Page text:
Published September 20, 2012
Yesterday, Mitt Romney spoke at a candidate’s forum on Univisión, after other recent Latino-focused appearances in front of the U.S. Hispanic Chamber of Commerce and on Telemundo.
There was a bit of revisionist history going on last night in Mitt Romney’s performance on Univisión. And while the crowd of Romney supporters seemed to like it, the rest of the Latino voting community is not going to be so easy.
During these Latino-geared campaign events, instead of focusing on the specifics of what a President Romney would do on immigration, he is instead focusing on what President Obama didn’t do.
That’s not surprising, because the stated Romney positions of vetoing the DREAM Act, requiring 11 million immigrants to self-deport, and passing Arizona-style laws nationwide are just not popular with Latino voters.
But Romney’s immigration answers lack credibility and context.
He said that President Obama took “no action” on immigration early on, and then criticized him for putting in place a temporary “stop-gap” measure administratively for DREAMers.
Instead, Romney pledges to put forward a bipartisan, permanent solution.
Sounds great, but DREAMers would already have a permanent solution in place if Republicans hadn’t blocked it.
In December 2010, Speaker Nancy Pelosi and Senate Majority Leader Harry Reid brought the DREAM Act up for a vote.
President Obama and his cabinet supported it.
The bill cleared the House and won 55 votes in the Senate, but was blocked by a Republican filibuster.
Republican Senators voted against DREAM by a 36-3 margin.
After its failure, DREAMers led a call for administrative relief, which Obama finally announced this summer when it was clear there was no viable path forward on legislation this year.
It’s great that Romney wants a “do over” on a permanent solution.
But, we need to know a couple of things.
Does this permanent solution involve “self-deportation” for the 11 million immigrants here without papers? If not, why did he embrace that position in the primary?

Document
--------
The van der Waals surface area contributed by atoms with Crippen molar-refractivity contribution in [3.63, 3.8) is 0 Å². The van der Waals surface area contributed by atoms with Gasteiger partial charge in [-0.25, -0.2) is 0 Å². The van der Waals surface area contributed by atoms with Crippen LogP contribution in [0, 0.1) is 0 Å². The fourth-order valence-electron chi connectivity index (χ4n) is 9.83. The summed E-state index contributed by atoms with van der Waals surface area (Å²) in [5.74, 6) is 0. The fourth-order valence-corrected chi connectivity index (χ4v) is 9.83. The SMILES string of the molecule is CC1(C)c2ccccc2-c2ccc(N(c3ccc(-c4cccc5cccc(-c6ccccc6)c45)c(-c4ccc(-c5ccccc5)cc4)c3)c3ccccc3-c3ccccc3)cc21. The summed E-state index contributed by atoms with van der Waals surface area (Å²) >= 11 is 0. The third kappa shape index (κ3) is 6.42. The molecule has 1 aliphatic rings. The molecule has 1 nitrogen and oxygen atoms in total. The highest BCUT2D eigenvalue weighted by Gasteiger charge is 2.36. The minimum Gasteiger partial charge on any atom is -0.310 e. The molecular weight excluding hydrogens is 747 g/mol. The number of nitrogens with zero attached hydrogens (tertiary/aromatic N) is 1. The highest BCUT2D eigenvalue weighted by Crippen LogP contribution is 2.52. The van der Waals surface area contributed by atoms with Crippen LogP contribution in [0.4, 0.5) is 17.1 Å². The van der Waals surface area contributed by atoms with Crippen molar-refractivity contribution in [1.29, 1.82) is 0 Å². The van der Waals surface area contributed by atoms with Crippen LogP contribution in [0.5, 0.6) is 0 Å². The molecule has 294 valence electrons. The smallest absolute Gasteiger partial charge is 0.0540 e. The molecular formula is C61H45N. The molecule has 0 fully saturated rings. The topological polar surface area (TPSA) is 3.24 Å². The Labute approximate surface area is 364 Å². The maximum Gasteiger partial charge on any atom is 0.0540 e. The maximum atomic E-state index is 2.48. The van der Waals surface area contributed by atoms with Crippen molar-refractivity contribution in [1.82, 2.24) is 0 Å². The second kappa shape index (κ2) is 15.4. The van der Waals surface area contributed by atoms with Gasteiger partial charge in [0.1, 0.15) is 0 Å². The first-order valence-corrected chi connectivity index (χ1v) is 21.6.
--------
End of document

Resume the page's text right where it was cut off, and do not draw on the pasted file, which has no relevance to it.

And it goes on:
When Jorge Ramos grilled him on this yesterday the audience booed, but people sitting around their television sets cheered. They know “self-deportation” is a sound bite, not a solution.
And, Romney’s refusal to give a direct answer to the question of whether he would keep or cancel Obama’s DREAMer deferred action program is becoming a joke.
Telemundo’s Jose Diaz-Balart and Univisión’s Maria Elena Salinas have both tried to get a straight answer from Romney this week, but he keeps ducking the question.
The only truly revealing thing Romney said on the topic was to refer to DREAMers as “illegal aliens” – parroting the language of the anti-immigrant movement.
Look, the policies matter. Romney embraced harsh immigration positions in the primary, and if his attack ads on President Obama are any measure, we can expect him to keep his promises. Most Latinos know someone who is undocumented.
So pledging to force their family members and friends to pack up and go “home” is just a non-starter.
But it’s also a question of leadership.
Romney made the wrong choice during the primary, siding with extremists instead of embracing a nuanced immigration policy that could transition with him into the general election.
That was a bad decision that he hasn’t been able to overcome.
And now, his refusal to answer simple questions with direct answers is just not very presidential.
Lynn Tramonte is the Deputy Director for America’s Voice, a Washington, D.C. based immigration organization advocating for humane comprehensive immigration reform